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Patricia Altschul From Southern Charm House: Address, Worth, Location & Isaac Jenkins Mikell!

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Jul 5, 2022 @ 12:42 EDT
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Patricia Altschul From Southern Charm House: Address, Worth, Location & Isaac Jenkins Mikell!

Patricia Altschul from Southern Charm has bought a house worth $4.8 million, located at 94 Rutledge Avenue, Charleston, which was constructed in 1853 by Isaac Jenkins Mikell. After looking at her house tour, many of Altschul’s favorite furnishings and trinkets from her prior Buattafied residences are present in the home. Go through the article to learn more about Patricia’s house and its address.

Bravo presents Southern Charm, a reality program about numerous contemporary Charleston aristocrats as they go about their daily lives, with elegance and splendor at the forefront. They are followed in this series as they navigate both professional and personal obstacles that are fraught with controversy and wealth. Each person must reveal their inner allure to survive because one mistake can destroy their family’s storied reputation.

Few things are as uniquely connected with the South as its distinctive brand of hospitality, sometimes known as Southern Charm. Due to the practice’s emphasis on social graces, even the most severe criticism is delivered in honeyed tones.

Even though a lot of people find this seductive notion of etiquette fascinating, there is a program that slightly disproves it. Following the dramatic conclusion of the eighth season of Southern Charm, viewers are interested in Patricia Altschul’s house. Let’s investigate more!

Previously, we touched on Kathryn Dennis, Jennifer Snowden, and Marcie Hobbs & her net worth.

Patricia Altschul From Southern Charm House: Worth, Tour, Location & More!

Since its debut on Bravo in 2014, the series Southern Charm has been a much-acclaimed mainstay. The purpose of the show is to immerse viewers in the opulent lifestyles and inevitable drama of the wealthy families that have resided in Charleston, South Carolina, for decades.

Patricia Altschul (@pataltschul) is the madcap grande dame of Southern charm, according to Architectural Digest, and exactly the kind of person we should all be so fortunate to become. She spends the day drinking expensive alcohol, hanging out with her awesome dogs, and making witty remarks about the bad behavior of her castmates in her immaculately decorated house.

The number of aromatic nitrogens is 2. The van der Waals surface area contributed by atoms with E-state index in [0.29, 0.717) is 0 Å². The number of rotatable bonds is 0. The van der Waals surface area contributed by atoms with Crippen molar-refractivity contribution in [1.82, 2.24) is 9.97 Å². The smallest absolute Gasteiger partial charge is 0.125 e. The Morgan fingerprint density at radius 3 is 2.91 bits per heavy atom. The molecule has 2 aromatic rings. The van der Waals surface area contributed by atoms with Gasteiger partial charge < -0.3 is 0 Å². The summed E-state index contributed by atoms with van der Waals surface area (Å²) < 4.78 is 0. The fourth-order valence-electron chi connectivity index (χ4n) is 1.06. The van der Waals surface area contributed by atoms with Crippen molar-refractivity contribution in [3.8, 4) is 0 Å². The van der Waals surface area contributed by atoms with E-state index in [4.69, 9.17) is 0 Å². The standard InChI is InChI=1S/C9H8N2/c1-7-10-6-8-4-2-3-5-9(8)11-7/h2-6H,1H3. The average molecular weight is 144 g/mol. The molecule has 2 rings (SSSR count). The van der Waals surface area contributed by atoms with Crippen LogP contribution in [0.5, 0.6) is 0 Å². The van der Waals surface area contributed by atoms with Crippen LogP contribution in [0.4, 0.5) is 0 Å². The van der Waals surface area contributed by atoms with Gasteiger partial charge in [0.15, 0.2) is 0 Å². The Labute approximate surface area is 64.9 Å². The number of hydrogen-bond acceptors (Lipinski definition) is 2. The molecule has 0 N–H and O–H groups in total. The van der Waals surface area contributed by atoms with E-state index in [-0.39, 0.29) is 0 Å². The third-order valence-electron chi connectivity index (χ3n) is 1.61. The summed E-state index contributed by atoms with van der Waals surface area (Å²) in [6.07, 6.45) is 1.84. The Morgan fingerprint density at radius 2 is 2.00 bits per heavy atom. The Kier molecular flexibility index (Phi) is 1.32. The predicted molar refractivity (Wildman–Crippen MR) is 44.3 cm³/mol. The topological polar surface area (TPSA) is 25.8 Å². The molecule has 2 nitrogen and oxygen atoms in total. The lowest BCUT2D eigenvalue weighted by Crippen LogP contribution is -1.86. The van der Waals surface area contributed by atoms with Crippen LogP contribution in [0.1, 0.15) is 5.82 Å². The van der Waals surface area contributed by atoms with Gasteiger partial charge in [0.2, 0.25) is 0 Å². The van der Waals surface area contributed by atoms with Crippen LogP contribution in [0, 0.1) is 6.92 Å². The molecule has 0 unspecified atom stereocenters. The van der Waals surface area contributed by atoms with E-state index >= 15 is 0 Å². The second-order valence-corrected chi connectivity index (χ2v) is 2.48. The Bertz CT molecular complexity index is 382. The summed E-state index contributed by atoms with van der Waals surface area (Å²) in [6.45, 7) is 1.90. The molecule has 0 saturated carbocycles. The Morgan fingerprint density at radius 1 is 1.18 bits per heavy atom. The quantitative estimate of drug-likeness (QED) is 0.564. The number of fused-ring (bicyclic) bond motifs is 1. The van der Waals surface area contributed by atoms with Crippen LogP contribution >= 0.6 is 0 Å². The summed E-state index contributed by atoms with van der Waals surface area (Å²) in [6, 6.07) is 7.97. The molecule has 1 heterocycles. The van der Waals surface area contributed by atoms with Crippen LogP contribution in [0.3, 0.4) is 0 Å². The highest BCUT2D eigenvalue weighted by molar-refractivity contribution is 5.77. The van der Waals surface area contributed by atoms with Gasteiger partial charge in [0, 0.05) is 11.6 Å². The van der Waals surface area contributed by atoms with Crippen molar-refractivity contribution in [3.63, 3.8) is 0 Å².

Altschul obtained a master’s degree in art history and archaeology from George Washington University in Washington, D.C., where she continued to teach art appreciation classes while also managing Arcadia, a posh art gallery. She has been married three times (so far): to banker L. Hayes Smith, to Edward Stitt Fleming, the founder of the Psychiatric Institutes of America; and to Arthur G. Altschul, a partner at Goldman Sachs and a significant art collector who served on the boards of numerous prominent museums on the East Coast.

In 2008, Patricia relocated to Charleston, a few years after the passing of her first husband, Arthur. She made a small investment in the Isaac Jenkins Mikell House, an 1850s house, and oversaw its repair, earning her special recognition from the Preservation Society of Charleston.

She purchased her historic property, worth $4.8 million when she relocated to Charleston. However, we can’t ignore Patricia’s commercial acumen. She wrote her book, The Art of Southern Charm, a few years before launching her home decor collection in October 2020.

Patricia hired architect Mario Buatta to redesign the interior of her house. For three prior significant projects, the Virginia-born Altschul solicited her help, including Southerly, a 30-room home on Long Island, New York, where she lived with her late husband, noted investor Arthur. She sold Southerly six years ago and bought a smaller but no less magnificent Greek Revival estate in Charleston’s historic area, where she once again enlisted Buatta’s help.

This residence is the perfect example of a planter’s townhouse; it was constructed by Isaac Jenkins Mikell for his third of four wives. There was no finer cotton in the world before the Civil War, according to local author Richard Porcher, who was a wealthy sea island cotton planter on Edisto before the Civil War.

The 9,500-square-foot ten-bedroom monument was built in the early 1850s for an exceedingly successful cotton planter and is unfathomably grand even by the elevated standards of this courtly metropolis, whose address and location is 94 Rutledge Avenue, Charlestown.

After looking at her house tour, many of Altschul’s favorite furnishings and trinkets from her prior Buattafied residences are present in the home. The stunning gilded chinoiserie mirror in the library, which previously hung at Keir House in Scotland, is particularly exquisite.

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